Shorty O’Neil Village ‘not up to scratch’
Friday, 20th June, 2014
By Craig Brealey
The Federal Government has imposed sanctions on Shorty O’Neil Village after it was found to have not met the standards required for aged care.
City Council, which runs the Village, had already announced that it would close it within two years because it was unable to meet the government’s new, higher standards under the Aged Care Act.
The government’s sanctions showed that Council’s decision was right, Council’s General Manager Therese Manns said yesterday.
The Federal Department of Social Services provides funding to aged care homes which must meet certain standards of care and service to be accredited by the Aged Care Quality Agency.
These standards must be maintained in order to keep the funding.
This month an assessment team from the Quality Agency came to the city for nine days to conduct a review and found “some serious concerns regarding the safety, health and wellbeing of residents,” according to a letter from the Department that was received yesterday by a man whose aunt lives in the Village.
The sanctions mean that Council will not get funding for any new residents at the Village for six months, and Council’s approval as an aged care provider will be revoked unless it appoints an advisor for those six months.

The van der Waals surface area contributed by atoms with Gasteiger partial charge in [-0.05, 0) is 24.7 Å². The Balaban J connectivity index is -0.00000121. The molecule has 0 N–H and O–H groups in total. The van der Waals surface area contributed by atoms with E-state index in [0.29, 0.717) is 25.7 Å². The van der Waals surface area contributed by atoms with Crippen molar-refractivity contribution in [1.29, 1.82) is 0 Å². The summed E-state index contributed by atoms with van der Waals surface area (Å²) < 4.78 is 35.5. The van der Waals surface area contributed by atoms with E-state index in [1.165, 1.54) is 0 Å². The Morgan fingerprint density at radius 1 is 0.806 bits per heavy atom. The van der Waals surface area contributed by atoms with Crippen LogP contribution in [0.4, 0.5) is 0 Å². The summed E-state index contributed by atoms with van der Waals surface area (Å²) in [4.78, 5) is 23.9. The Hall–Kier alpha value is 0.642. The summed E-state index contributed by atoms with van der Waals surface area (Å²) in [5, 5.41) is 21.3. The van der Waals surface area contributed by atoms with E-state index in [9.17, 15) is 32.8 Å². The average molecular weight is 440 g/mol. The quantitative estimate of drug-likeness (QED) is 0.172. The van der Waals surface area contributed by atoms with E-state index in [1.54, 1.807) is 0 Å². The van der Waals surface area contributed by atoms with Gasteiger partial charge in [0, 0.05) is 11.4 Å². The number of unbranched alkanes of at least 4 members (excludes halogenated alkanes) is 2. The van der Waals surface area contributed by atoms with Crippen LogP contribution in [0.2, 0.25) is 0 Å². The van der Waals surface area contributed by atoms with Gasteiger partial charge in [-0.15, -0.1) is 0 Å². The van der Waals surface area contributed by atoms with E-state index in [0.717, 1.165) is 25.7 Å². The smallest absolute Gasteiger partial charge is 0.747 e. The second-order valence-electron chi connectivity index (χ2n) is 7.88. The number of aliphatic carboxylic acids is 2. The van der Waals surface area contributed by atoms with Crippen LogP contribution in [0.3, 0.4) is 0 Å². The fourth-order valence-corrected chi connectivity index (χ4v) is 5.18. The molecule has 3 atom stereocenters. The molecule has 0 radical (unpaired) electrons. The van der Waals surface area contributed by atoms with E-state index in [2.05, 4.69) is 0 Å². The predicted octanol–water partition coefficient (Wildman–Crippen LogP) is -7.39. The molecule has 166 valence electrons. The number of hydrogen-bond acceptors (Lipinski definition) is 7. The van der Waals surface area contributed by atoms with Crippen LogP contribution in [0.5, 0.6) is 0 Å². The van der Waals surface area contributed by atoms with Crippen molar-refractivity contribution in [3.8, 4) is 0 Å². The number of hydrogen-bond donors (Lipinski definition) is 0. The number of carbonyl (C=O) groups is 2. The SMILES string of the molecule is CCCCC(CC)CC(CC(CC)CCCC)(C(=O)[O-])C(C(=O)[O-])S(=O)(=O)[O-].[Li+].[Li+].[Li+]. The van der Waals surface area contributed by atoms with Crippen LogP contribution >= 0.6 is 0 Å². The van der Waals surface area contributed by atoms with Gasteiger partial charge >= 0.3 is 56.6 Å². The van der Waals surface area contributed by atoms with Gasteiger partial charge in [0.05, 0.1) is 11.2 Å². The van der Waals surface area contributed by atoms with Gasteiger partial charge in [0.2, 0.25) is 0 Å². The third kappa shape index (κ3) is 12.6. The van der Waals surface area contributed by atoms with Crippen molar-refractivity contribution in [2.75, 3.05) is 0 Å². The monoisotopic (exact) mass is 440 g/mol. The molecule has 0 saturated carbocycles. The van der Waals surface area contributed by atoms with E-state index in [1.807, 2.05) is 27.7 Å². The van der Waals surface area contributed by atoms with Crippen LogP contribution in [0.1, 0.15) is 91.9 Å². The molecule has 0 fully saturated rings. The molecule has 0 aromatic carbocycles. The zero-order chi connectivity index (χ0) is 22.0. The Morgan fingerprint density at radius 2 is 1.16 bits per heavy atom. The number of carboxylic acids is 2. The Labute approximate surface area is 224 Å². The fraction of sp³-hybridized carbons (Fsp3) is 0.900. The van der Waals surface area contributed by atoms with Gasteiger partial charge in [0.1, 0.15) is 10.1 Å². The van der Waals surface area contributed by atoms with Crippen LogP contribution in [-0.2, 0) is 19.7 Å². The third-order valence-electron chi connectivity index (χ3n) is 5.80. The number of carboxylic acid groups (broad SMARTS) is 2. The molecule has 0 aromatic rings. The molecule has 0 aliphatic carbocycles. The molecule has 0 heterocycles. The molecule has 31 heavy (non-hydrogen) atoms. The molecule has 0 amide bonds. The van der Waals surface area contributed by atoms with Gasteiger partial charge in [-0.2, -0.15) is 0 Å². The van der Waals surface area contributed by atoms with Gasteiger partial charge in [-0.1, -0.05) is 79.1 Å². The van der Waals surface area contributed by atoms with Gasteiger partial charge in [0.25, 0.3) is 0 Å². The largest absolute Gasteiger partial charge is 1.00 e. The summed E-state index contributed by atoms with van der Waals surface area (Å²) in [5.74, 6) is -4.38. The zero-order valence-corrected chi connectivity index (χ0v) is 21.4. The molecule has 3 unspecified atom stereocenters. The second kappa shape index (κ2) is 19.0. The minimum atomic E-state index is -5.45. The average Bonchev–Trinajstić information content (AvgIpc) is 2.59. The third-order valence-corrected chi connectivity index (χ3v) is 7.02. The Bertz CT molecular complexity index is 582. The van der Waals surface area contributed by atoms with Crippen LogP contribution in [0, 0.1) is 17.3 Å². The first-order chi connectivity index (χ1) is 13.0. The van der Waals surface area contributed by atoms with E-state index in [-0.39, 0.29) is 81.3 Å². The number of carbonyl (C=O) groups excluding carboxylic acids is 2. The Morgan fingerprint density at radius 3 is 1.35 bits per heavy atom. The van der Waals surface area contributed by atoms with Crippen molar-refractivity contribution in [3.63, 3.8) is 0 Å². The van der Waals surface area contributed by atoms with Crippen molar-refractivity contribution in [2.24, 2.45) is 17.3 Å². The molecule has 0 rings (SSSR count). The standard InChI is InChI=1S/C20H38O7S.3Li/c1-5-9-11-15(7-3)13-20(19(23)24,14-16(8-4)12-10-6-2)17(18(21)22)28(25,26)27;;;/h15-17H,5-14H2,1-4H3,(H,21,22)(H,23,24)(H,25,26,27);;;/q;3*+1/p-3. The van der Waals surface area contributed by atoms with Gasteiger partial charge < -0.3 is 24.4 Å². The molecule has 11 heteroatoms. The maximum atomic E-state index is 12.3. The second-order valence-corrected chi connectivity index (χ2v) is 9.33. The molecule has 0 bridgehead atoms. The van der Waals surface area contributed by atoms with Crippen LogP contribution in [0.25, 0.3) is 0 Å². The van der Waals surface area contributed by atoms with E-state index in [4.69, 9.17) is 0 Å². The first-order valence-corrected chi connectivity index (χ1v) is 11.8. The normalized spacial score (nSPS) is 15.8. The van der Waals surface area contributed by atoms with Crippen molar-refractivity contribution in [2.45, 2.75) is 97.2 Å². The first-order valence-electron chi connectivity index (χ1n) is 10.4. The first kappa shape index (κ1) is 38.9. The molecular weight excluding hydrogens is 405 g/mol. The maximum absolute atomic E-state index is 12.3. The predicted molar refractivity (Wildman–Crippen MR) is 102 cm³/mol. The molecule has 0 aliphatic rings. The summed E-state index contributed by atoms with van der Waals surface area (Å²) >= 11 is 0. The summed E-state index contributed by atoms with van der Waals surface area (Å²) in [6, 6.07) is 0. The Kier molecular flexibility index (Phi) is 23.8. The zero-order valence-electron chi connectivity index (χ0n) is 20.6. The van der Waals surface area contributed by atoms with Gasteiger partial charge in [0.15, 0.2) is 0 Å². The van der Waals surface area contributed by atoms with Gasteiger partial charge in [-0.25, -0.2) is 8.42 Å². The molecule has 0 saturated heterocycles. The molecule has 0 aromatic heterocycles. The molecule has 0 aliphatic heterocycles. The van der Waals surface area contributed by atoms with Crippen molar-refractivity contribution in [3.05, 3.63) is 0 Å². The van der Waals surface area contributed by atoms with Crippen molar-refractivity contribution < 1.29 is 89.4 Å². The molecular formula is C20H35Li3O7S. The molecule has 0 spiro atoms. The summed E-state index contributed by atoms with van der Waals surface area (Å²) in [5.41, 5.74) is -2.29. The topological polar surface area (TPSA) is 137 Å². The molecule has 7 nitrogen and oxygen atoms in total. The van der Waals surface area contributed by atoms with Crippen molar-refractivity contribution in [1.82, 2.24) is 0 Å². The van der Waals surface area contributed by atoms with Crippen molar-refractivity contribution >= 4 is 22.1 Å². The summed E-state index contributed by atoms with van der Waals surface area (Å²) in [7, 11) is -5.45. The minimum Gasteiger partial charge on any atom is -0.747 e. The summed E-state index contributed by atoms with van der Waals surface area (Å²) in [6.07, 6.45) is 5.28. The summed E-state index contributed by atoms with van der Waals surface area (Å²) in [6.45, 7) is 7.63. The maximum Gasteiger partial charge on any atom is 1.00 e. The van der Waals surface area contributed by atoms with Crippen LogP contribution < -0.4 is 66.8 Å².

Approval will also be revoked unless training is provided to staff whose duties include the organisation and delivery of care and services at the Village, said the letter.
Ms Manns said that Council was working with the Aged Care Quality Agency to implement the changes, including the engagement of a nurse advisor and a Registered Nurse Clinical Consultant.
“I have talked with residents about the audit and a formal meeting will be held on Wednesday, June 25, for all residents and families, to discuss the process for implementing the recommended changes,” she said.
Ms Manns said that the issues raised in the audit were not linked to Council’s decision to change staffing arrangements from July 1 or to close the facility in March 2016.
“This is not a reflection on Council’s decision to close the facility, rather it reinforces that Council is no longer in a position to meet the high expectations set out by the changing nature of residential care.
“I was disappointed and concerned with the audit report. We are certainly committed to implementing the changes to ensure residents are receiving the best care and support.
“We are also working with Aged and Community Services NSW & ACT.”
Ms Manns said that she also raised the audit report, during her visit to Canberra this week, with representatives of the office of the Assistant Minister for Social Services.
“The representatives were supportive of our approach to be proactive with required changes and acknowledged our challenging circumstances.
“It is always our intention to provide the best care possible for our residents.”